The fruit of Benincasa hispida (Thunb) Cogn, which is commonly called as ash guard, amember of the Cucurbitacae family, is employed as a main ingredient in kusmandalehyam, in the Ayurvedic system of medicine. It is a herbaceous, climbing plant, which needs artificial support. It is extensively cultivated in India. In the traditional system of medicine, all parts of benincasacerefera are used medicinally. Some scientific studies have been carried out, which have revealed its anti-inflammatory activity (3), diuretic activity (4) and its hypoglycaemic (5), anti alzheimer’s (6), antidiarrheal (7), antioxidant (8), antiulcer [8-9], anti-obesity (10), antihistaminic (11) and anti cancer (12) activities and it is used in urinary disease. The major constituents of this fruit are triterpenoids, flavanoids, glycosides, saccharides, carotenes, vitamins, β sitosterin and uronic acid [13-15]. The fruit of Benincasa, as a whole, exerts a diuretic activity, which has been studied extensively, but that of therind (pericarp) was not confirmed experimentally. The main aim of the present study was to evaluate the diuretic activity of its rind (pericarp) in guinea pigs.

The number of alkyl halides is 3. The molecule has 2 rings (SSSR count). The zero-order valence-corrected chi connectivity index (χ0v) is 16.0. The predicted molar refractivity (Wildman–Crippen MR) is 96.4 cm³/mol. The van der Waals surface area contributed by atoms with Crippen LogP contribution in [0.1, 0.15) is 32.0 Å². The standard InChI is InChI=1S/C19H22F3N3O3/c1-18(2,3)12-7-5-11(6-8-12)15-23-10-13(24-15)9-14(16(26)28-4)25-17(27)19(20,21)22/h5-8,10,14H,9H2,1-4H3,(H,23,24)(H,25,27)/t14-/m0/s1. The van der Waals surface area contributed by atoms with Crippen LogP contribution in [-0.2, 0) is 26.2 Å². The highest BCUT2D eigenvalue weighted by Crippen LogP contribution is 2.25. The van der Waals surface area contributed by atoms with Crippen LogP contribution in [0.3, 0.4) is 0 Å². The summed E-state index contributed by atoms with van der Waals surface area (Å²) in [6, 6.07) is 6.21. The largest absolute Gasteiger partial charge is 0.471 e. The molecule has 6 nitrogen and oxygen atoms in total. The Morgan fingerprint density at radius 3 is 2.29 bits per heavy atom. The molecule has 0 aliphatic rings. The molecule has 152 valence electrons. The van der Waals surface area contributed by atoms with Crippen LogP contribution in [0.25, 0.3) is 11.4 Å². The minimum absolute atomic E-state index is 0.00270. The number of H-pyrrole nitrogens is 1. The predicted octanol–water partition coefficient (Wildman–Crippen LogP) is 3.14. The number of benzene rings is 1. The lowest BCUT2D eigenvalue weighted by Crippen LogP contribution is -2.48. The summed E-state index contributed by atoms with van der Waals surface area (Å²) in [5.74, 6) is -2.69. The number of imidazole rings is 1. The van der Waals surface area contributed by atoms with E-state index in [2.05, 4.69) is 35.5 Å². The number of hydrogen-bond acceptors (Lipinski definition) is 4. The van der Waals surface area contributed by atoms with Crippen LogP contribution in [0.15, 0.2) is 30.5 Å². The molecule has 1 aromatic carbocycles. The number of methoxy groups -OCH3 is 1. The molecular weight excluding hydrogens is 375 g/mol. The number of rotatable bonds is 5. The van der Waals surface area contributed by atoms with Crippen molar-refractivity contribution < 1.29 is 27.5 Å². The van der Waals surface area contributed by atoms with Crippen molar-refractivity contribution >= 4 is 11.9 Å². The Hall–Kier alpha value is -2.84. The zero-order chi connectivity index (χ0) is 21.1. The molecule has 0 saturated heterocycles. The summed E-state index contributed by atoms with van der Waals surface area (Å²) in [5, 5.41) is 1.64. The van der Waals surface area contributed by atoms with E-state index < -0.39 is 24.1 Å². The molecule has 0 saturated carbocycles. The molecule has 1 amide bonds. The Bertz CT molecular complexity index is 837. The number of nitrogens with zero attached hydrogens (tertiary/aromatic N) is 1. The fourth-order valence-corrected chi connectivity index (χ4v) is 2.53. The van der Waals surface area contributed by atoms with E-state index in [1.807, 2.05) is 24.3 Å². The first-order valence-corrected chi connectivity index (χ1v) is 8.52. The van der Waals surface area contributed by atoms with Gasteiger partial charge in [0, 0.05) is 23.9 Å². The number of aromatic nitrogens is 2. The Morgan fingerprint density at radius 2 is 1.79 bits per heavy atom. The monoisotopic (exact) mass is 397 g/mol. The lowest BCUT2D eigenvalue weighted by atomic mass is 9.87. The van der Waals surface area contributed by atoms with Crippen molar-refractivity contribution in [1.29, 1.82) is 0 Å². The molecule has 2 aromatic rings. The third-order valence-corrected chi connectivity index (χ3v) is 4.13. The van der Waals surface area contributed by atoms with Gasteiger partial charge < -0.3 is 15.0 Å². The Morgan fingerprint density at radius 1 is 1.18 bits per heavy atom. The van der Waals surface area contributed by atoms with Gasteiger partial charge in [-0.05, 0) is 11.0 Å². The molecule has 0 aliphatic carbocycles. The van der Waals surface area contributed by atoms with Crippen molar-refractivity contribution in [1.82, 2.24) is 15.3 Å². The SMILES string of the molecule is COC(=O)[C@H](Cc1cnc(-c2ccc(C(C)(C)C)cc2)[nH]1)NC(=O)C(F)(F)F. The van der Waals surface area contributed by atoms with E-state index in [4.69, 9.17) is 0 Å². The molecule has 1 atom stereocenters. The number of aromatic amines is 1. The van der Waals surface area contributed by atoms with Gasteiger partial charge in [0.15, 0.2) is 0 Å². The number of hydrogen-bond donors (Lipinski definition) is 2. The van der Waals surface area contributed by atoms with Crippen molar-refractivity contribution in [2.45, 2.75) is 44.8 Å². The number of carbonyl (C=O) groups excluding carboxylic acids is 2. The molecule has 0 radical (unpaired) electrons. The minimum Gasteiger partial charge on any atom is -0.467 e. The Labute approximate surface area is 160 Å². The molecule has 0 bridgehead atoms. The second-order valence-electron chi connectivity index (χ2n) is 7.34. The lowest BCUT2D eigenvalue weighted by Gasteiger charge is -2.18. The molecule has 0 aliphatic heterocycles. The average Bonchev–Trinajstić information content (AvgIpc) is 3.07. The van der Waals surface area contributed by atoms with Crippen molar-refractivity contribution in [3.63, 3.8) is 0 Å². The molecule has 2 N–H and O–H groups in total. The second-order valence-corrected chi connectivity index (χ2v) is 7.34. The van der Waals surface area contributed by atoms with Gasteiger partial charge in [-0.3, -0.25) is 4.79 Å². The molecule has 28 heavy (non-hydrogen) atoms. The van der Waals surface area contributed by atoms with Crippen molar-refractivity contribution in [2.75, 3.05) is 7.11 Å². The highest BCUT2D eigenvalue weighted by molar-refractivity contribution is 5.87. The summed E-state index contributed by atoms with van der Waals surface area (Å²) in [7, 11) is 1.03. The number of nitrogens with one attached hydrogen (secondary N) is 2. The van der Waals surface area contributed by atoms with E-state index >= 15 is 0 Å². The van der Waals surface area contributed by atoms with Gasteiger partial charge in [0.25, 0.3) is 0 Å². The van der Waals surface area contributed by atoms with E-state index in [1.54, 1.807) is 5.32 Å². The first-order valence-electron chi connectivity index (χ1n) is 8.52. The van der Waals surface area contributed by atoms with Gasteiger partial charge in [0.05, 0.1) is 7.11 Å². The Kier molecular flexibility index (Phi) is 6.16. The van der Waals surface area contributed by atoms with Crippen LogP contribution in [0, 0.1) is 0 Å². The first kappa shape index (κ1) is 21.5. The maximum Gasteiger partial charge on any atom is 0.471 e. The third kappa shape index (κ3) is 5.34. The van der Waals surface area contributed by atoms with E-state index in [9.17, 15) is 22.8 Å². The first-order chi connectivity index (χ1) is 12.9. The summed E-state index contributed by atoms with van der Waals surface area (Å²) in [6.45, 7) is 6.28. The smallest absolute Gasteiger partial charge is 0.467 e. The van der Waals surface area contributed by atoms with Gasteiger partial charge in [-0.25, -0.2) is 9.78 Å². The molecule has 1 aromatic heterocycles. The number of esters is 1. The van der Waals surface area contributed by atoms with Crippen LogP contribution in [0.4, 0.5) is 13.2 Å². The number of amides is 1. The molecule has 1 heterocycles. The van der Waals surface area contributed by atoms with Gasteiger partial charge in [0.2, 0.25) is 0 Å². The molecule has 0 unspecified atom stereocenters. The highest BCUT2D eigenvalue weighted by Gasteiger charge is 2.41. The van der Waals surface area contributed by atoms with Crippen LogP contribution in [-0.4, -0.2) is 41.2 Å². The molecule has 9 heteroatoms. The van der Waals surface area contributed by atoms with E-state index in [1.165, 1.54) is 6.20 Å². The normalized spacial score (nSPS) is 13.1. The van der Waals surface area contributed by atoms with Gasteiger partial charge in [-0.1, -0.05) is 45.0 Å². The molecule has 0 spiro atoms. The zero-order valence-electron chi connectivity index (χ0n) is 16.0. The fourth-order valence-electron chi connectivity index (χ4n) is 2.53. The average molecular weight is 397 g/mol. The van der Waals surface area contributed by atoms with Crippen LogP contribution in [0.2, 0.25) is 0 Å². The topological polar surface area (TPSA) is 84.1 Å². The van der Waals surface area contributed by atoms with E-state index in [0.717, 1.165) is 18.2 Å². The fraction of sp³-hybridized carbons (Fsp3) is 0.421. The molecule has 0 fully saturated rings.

Collection of the Plant
The fruit of Benincasa hispida was obtained from a local vegetable market in Khammam. The identification and the authentification of this plant were done in the Department of Botany, Government Degree College, Khammam.

Extraction Procedure
The preparation of the extract of the rind of Benincasa hispida was done in the Department of Pharmacology, Mamata Medical College, Khammam. The freshly peeled rind (pericarp) was cut into small pieces and driedin the shade. The dried rind was then finely powdered. The powdered rind was extracted by using chloroform water by the process of simple maceration (16).

Material and Methods